Respond here or to my e-mail address, thanks. The more I think about this, the more I'm looking forward to it. And being on the left coast this could be a year-round thing (already is).

- Dewane

   RE:MISC:   Newbie Q re: Bridgestone RB-1 posted by w_judd@yahoo.com on 1/31/2003 at 10:43:36 PM
Bstones, particularly the RB1, have a devoted following and there's alot of info out there.

I'm not one of the BOB brethern so my info is probably not top shelf but from what I've observed 6 bills is decent but not the deal of the week by any means. It will buy you alot more bike than that kind of money would get you in the new market w/o doubt. From everything I've heard an RB1 is the type of bike you can ride the rest of your life and that makes $600 look pretty reasonable, at least it does IMHO.

Bring cash, many shops don't like carrying "obsolete" friction shifters so you might be able to haggle.

   RE:MISC:   Newbie Q re: Bridgestone RB-1 posted by JONathan on 2/1/2003 at 4:17:36 AM
Can't go wrong with a bike like the RB-1. The numbering system for the Bridgestones is reversed; meaning that the RB-1 is a top-of-the-line machine. One model is the "Spica" and another is "Regulus" which are great to ride. I think the quality of the Bridgestone bikes is of the highest level. My "Spica" is a very "lively" ride which is why I don't commute on it, just a individual preference. Check Sheldon Brown site for the Bridgestone descriptions.

   RE:RE:MISC:   Newbie Q re: Bridgestone RB-1 posted by JONathan on 2/1/2003 at 4:24:39 AM
Here's the site page: http://www.sheldonbrown.com/japan.html#bridgestone

   RE:MISC:   Newbie Q re: Bridgestone RB-1 posted by Gralyn on 2/1/2003 at 4:52:09 AM
I recently picked up an RB-1. I have only been able to ride it for a very brief time - as the weather hasn't cooperated. But, from what information I have seen - I think anywhere between $400 and $500 would be a good price. $600 isn't bad - but I think $500 would be a reasonable offer.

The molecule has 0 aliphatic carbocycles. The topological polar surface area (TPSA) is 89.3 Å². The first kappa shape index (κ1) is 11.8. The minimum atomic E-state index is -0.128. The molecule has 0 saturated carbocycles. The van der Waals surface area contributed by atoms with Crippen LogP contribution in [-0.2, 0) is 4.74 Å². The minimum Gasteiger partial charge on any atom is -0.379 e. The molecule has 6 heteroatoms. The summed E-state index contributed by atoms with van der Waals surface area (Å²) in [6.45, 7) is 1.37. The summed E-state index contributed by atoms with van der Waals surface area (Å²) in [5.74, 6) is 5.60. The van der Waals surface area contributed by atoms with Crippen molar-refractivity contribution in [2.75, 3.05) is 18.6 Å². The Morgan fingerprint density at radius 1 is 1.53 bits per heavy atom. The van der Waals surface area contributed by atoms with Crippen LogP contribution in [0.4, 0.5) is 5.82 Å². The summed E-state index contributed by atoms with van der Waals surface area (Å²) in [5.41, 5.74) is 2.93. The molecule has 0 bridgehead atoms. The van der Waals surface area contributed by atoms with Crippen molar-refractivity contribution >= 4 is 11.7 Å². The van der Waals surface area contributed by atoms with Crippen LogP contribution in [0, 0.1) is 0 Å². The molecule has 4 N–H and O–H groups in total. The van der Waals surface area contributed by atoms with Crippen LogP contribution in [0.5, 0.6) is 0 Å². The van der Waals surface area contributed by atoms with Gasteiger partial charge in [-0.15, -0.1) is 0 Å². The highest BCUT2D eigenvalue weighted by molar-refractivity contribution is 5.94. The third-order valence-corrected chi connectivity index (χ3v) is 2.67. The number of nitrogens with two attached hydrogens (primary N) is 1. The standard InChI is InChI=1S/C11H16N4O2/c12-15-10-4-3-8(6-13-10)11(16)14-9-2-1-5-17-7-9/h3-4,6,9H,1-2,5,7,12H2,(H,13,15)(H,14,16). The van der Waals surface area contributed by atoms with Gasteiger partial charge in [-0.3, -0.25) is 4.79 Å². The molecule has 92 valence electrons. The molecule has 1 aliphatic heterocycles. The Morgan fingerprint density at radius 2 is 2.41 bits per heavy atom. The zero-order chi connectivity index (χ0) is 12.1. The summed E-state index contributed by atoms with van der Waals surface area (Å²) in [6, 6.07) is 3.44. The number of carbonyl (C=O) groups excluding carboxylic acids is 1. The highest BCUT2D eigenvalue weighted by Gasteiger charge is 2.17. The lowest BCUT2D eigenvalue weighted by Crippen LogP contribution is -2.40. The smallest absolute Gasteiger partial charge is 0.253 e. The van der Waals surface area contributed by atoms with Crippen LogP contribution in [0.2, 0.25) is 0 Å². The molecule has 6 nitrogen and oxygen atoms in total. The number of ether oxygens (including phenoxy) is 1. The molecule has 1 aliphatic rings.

WANTED:   Schwinn Le Tour dust caps '74 - '75 posted by: Mo on 1/30/2003 at 7:43:53 PM
Hey Guys - Looking for a couple of dustcaps that would have been on the old Le Tours '74 - '75 The caps would have screwed in to the crank arms - The pedal arms are the alloy variety with "Le Tour and "Schwinn Approved" appearing - condition isn't a big deal - Thanks, Mo

   RE:WANTED:   Schwinn Le Tour dust caps '74 - '75 posted by Eric Amlie on 1/30/2003 at 8:32:05 PM
Mo, email Tom Findley. You can get his email address from his post below. He was just looking for some of those a couple weeks ago and found a source. I'm sure he'll be happy to let you know where to find them.

   RE:RE:WANTED:   Schwinn Le Tour dust caps '74 - '75 posted by Mo on 1/31/2003 at 1:05:46 AM
Hey Eric - Thanks for the heads up - I'll drop Tom a mail and see if he can hook me up - Talk to you later, Mo

VINTAGE LIGHTWEIGHTS:   Bike Boredom posted by: Gralyn on 1/30/2003 at 3:27:35 PM
I hate the cold! I don't like to ride in the cold! I could bundle-up and ride some in the cold - but it's dark and cold by the time I get home from work. I had the idea to take my bike to work with me - and go ride right after work - before my trip home - but here for the past several weeks - the weather has been too cold and snowy....and I live in the South!